MS. NULAND: All right. Just --
QUESTION: No, no. No, no, I got one more.
MS. NULAND: Go ahead.
QUESTION: Are you familiar with a guy named Khader Adnan, a leader of the Palestinian Islamic Jihad Movement in the West Bank? He was in an Israeli jail, went on a hunger strike, the Israelis released him. But now, he apparently has gotten a visa to come to the United States to speak at American University next week. I’m wondering if, in fact, this is correct. Did he get a visa? And if he did, considering he’s the leader of a designated – or a branch of a designated terrorist organization, how he managed to get this visa.
MS. NULAND: Matt, I don’t have anything on it today. You know how parsimonious we are about talking about visa issuance, but let me see if there’s anything we have to share on that.
Before I lose all of --
QUESTION: But wait, wait – just wait.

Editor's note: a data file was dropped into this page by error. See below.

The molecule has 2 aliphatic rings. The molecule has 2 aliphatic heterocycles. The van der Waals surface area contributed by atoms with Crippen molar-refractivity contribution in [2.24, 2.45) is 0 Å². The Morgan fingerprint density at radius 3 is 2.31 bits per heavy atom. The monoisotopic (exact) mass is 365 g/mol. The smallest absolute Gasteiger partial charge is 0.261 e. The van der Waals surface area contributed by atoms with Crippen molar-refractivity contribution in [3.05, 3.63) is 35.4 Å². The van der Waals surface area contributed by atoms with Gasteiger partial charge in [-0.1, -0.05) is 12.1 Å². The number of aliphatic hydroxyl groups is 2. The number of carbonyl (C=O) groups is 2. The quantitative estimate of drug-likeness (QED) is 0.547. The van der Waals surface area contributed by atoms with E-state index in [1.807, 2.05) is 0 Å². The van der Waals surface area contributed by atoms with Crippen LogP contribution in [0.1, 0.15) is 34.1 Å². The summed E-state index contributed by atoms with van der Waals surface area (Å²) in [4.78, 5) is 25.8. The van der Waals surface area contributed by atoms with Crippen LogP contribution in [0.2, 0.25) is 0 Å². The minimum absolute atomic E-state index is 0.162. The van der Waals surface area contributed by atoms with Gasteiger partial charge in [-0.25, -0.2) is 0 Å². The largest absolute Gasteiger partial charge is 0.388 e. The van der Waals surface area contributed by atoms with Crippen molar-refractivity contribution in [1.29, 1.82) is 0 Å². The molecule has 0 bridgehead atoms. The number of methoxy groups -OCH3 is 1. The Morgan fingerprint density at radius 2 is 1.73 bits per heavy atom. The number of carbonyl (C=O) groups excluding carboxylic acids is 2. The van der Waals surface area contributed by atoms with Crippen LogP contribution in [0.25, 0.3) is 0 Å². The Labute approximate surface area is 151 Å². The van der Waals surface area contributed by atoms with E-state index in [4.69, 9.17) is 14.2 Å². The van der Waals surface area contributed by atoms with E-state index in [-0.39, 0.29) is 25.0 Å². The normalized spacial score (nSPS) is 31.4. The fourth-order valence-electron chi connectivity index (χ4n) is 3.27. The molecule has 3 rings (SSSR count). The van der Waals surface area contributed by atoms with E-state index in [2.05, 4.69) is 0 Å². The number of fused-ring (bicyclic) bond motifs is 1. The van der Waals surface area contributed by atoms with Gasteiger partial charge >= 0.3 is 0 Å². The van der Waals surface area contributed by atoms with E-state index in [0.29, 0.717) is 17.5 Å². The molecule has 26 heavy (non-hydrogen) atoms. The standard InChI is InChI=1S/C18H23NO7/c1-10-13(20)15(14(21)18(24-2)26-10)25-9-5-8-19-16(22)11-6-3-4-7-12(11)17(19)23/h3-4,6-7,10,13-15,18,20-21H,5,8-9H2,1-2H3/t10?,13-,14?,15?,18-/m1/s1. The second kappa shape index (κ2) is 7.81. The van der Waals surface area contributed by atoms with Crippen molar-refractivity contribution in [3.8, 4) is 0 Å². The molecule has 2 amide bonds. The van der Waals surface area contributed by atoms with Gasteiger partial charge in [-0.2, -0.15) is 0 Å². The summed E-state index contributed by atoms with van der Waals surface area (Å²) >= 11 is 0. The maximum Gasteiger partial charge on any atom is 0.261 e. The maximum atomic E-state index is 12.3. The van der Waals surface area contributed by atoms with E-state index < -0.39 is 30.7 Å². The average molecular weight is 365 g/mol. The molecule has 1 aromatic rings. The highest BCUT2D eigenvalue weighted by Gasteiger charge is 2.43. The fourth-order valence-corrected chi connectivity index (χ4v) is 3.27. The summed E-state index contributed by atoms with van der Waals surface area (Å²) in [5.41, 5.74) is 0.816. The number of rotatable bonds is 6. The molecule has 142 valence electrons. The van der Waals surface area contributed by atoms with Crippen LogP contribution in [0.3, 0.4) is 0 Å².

MS. NULAND: Sorry.
QUESTION: Because the last time that something like this happened, with a member of the Egyptian parliament, you weren’t so parsimonious. So --
MS. NULAND: Well, let me just see what we got. I have nothing today.
But before I lose you all, since nobody asked, I do want to take an opportunity to call all of your attention to the extreme violence that we’re seeing in the suburbs of Damascus today, particularly in East Ghota, in Harasta, in Arbeen. They’ve seen some of the worst violence in those areas since the start of this revolution – aerial bombing from planes, helicopters, as well as shelling. So that just speaks to the ongoing barbarity that the Assad regime is raining down on its people.
QUESTION: But do you expect them to just stop this barbarity on Friday morning?
MS. NULAND: Again, that remains to be seen. We’ll see what Mr. Brahimi has to say. But it is very clear that they are taking the time between now and Friday to be as vicious as possible.
QUESTION: Just one more on this. Russia has said today that Washington has provided the opposition with Stinger Missiles. Can you confirm that?